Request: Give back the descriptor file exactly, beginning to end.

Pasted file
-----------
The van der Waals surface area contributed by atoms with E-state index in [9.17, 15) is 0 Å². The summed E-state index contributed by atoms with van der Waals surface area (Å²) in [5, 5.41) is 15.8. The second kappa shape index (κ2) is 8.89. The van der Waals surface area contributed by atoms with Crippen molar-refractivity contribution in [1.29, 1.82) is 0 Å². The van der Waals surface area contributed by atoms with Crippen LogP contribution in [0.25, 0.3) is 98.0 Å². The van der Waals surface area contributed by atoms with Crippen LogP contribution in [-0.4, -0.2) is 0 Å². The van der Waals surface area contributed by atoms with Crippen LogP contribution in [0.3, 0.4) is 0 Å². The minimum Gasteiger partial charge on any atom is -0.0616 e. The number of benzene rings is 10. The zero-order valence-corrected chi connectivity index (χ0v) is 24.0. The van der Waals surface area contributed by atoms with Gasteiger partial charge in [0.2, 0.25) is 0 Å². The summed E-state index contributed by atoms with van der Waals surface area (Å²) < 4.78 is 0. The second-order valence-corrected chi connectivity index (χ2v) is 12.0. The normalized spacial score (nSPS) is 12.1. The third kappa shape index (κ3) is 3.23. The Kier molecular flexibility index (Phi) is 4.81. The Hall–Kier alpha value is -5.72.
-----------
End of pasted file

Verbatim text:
The van der Waals surface area contributed by atoms with E-state index in [9.17, 15) is 0 Å². The summed E-state index contributed by atoms with van der Waals surface area (Å²) in [5, 5.41) is 15.8. The second kappa shape index (κ2) is 8.89. The van der Waals surface area contributed by atoms with Crippen molar-refractivity contribution in [1.29, 1.82) is 0 Å². The van der Waals surface area contributed by atoms with Crippen LogP contribution in [0.25, 0.3) is 98.0 Å². The van der Waals surface area contributed by atoms with Crippen LogP contribution in [-0.4, -0.2) is 0 Å². The van der Waals surface area contributed by atoms with Crippen LogP contribution in [0.3, 0.4) is 0 Å². The minimum Gasteiger partial charge on any atom is -0.0616 e. The number of benzene rings is 10. The zero-order valence-corrected chi connectivity index (χ0v) is 24.0. The van der Waals surface area contributed by atoms with Gasteiger partial charge in [0.2, 0.25) is 0 Å². The summed E-state index contributed by atoms with van der Waals surface area (Å²) < 4.78 is 0. The second-order valence-corrected chi connectivity index (χ2v) is 12.0. The normalized spacial score (nSPS) is 12.1. The third kappa shape index (κ3) is 3.23. The Kier molecular flexibility index (Phi) is 4.81. The Hall–Kier alpha value is -5.72.